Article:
Friday, 8 October 2010


A dialogue on the AP Calculus EDG about whether homework should be graded or not (or even given) led Dan Teague to contribute the following short poem by Ralph Boas, who was a professor at Northwestern for thirty or so years. Having just finished grading a pre-calc test in which several students had decided that (-3)/(-4) = -(3/4) and many, many more had given me the so common as to be beyond surprising simplification of (x-3)^2 = x^2 + 9 may have colored my identification with the poem.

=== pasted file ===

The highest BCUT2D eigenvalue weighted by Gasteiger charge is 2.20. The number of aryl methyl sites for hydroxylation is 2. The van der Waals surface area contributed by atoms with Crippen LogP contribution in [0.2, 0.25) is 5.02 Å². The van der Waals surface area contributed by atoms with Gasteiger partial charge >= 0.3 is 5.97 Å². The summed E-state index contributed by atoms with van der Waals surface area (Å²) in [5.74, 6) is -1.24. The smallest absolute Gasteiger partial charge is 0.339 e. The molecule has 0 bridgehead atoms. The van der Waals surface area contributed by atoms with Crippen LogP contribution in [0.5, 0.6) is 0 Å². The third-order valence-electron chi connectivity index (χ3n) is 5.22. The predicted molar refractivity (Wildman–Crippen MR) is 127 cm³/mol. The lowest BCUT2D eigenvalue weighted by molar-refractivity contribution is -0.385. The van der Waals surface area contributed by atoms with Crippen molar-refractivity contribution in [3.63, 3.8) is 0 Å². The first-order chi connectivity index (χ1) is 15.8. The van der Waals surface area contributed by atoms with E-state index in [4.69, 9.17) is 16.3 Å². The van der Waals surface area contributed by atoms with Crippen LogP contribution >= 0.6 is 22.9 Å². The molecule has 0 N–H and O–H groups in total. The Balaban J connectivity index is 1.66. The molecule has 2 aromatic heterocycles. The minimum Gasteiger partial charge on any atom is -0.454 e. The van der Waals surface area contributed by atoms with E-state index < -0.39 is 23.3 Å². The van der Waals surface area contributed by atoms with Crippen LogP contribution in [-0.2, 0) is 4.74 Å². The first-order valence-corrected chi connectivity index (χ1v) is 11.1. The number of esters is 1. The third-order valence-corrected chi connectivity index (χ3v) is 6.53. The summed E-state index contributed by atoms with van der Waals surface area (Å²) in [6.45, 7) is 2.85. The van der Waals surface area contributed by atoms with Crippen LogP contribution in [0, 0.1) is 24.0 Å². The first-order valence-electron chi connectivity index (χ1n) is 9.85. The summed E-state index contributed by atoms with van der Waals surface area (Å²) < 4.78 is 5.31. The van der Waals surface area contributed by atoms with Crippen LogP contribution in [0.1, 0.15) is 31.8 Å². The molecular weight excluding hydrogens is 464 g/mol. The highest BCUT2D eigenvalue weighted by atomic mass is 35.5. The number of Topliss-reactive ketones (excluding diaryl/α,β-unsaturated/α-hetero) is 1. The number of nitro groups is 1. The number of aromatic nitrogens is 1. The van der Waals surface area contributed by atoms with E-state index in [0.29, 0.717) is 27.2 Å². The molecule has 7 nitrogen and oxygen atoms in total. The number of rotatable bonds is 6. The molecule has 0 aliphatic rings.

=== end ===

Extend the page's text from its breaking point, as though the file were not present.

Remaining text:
Prerequisites, by Ralph Boas

How could you be a cowhand
If you couldn't ride a horse?
If you yearn to cook for gourmets
You'll need some food, of course.
You can master many subjects
If you only have the will;
But how do you hope to cope with calculus If your algebra is nil?

How could you sing in opera
If you haven't any voice?
If music seems too difficult
There is another choice.
Rewards in Math are plenty
But this obstacle looms big:
How can you shine in calculus
If you won't learn any trig?

Ralph Boas is often remembered for another literary/math creation, "A Contribution to the Mathematical Theory of Big Game Hunting", published in the American Mathematical Monthly.
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